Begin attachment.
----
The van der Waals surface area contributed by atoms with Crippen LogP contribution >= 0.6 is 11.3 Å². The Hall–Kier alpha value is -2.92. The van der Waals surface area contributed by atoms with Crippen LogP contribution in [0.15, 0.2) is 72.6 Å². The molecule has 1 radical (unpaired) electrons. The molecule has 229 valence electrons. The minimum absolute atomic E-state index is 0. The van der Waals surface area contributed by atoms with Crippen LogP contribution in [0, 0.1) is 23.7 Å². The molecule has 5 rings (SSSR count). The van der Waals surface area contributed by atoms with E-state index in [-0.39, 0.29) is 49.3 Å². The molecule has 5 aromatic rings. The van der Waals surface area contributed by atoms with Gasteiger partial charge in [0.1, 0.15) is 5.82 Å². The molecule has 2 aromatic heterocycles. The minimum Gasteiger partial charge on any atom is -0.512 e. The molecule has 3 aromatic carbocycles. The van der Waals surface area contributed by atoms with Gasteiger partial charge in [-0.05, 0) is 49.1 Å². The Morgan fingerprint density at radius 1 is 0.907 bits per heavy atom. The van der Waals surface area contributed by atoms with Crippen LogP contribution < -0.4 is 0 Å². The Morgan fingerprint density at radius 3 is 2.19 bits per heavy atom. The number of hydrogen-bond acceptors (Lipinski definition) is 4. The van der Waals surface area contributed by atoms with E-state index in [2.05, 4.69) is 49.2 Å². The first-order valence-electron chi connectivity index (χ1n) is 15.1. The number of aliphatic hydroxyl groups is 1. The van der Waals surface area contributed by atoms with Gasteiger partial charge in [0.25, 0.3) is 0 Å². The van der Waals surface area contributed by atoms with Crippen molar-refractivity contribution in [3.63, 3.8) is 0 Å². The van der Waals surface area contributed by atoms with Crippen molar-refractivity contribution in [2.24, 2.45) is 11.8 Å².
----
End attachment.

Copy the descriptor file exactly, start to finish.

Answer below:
The van der Waals surface area contributed by atoms with Crippen LogP contribution >= 0.6 is 11.3 Å². The Hall–Kier alpha value is -2.92. The van der Waals surface area contributed by atoms with Crippen LogP contribution in [0.15, 0.2) is 72.6 Å². The molecule has 1 radical (unpaired) electrons. The molecule has 229 valence electrons. The minimum absolute atomic E-state index is 0. The van der Waals surface area contributed by atoms with Crippen LogP contribution in [0, 0.1) is 23.7 Å². The molecule has 5 rings (SSSR count). The van der Waals surface area contributed by atoms with E-state index in [-0.39, 0.29) is 49.3 Å². The molecule has 5 aromatic rings. The van der Waals surface area contributed by atoms with Gasteiger partial charge in [0.1, 0.15) is 5.82 Å². The molecule has 2 aromatic heterocycles. The minimum Gasteiger partial charge on any atom is -0.512 e. The molecule has 3 aromatic carbocycles. The van der Waals surface area contributed by atoms with Gasteiger partial charge in [-0.05, 0) is 49.1 Å². The Morgan fingerprint density at radius 1 is 0.907 bits per heavy atom. The van der Waals surface area contributed by atoms with Crippen LogP contribution < -0.4 is 0 Å². The Morgan fingerprint density at radius 3 is 2.19 bits per heavy atom. The number of hydrogen-bond acceptors (Lipinski definition) is 4. The van der Waals surface area contributed by atoms with E-state index in [2.05, 4.69) is 49.2 Å². The first-order valence-electron chi connectivity index (χ1n) is 15.1. The number of aliphatic hydroxyl groups is 1. The van der Waals surface area contributed by atoms with Gasteiger partial charge in [0.25, 0.3) is 0 Å². The van der Waals surface area contributed by atoms with Crippen molar-refractivity contribution in [3.63, 3.8) is 0 Å². The van der Waals surface area contributed by atoms with Crippen molar-refractivity contribution in [2.24, 2.45) is 11.8 Å².